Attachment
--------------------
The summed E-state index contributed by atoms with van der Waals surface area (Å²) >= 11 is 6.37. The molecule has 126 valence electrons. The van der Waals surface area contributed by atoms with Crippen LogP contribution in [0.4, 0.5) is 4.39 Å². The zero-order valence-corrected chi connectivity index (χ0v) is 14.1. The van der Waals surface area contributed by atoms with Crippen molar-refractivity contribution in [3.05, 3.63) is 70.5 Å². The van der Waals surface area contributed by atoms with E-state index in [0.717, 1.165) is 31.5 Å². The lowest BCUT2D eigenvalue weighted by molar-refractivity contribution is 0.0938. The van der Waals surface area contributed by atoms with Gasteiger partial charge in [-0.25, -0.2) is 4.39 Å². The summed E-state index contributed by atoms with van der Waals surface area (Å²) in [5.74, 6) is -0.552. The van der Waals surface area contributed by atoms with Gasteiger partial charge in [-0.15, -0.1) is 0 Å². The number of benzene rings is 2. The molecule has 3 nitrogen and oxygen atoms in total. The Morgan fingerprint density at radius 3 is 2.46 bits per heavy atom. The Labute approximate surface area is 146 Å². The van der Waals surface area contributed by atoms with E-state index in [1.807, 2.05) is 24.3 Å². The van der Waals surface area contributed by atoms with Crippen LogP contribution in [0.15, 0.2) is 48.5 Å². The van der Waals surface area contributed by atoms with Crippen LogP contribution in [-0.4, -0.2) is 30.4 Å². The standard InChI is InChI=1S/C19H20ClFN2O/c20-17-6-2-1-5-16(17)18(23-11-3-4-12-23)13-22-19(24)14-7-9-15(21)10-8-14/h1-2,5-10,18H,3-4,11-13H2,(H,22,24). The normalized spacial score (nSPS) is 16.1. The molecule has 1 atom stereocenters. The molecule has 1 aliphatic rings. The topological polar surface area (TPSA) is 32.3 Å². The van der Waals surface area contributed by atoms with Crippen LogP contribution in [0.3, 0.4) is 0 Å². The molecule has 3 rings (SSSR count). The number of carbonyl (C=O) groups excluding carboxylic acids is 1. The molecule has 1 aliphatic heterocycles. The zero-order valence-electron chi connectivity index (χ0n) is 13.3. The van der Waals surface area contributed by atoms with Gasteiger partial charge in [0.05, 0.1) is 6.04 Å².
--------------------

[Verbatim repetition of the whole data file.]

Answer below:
The summed E-state index contributed by atoms with van der Waals surface area (Å²) >= 11 is 6.37. The molecule has 126 valence electrons. The van der Waals surface area contributed by atoms with Crippen LogP contribution in [0.4, 0.5) is 4.39 Å². The zero-order valence-corrected chi connectivity index (χ0v) is 14.1. The van der Waals surface area contributed by atoms with Crippen molar-refractivity contribution in [3.05, 3.63) is 70.5 Å². The van der Waals surface area contributed by atoms with E-state index in [0.717, 1.165) is 31.5 Å². The lowest BCUT2D eigenvalue weighted by molar-refractivity contribution is 0.0938. The van der Waals surface area contributed by atoms with Gasteiger partial charge in [-0.25, -0.2) is 4.39 Å². The summed E-state index contributed by atoms with van der Waals surface area (Å²) in [5.74, 6) is -0.552. The van der Waals surface area contributed by atoms with Gasteiger partial charge in [-0.15, -0.1) is 0 Å². The number of benzene rings is 2. The molecule has 3 nitrogen and oxygen atoms in total. The Morgan fingerprint density at radius 3 is 2.46 bits per heavy atom. The Labute approximate surface area is 146 Å². The van der Waals surface area contributed by atoms with E-state index in [1.807, 2.05) is 24.3 Å². The van der Waals surface area contributed by atoms with Crippen LogP contribution in [0.15, 0.2) is 48.5 Å². The van der Waals surface area contributed by atoms with Crippen LogP contribution in [-0.4, -0.2) is 30.4 Å². The standard InChI is InChI=1S/C19H20ClFN2O/c20-17-6-2-1-5-16(17)18(23-11-3-4-12-23)13-22-19(24)14-7-9-15(21)10-8-14/h1-2,5-10,18H,3-4,11-13H2,(H,22,24). The normalized spacial score (nSPS) is 16.1. The molecule has 1 atom stereocenters. The molecule has 1 aliphatic rings. The topological polar surface area (TPSA) is 32.3 Å². The van der Waals surface area contributed by atoms with Crippen LogP contribution in [0.3, 0.4) is 0 Å². The molecule has 3 rings (SSSR count). The number of carbonyl (C=O) groups excluding carboxylic acids is 1. The molecule has 1 aliphatic heterocycles. The zero-order valence-electron chi connectivity index (χ0n) is 13.3. The van der Waals surface area contributed by atoms with Gasteiger partial charge in [0.05, 0.1) is 6.04 Å².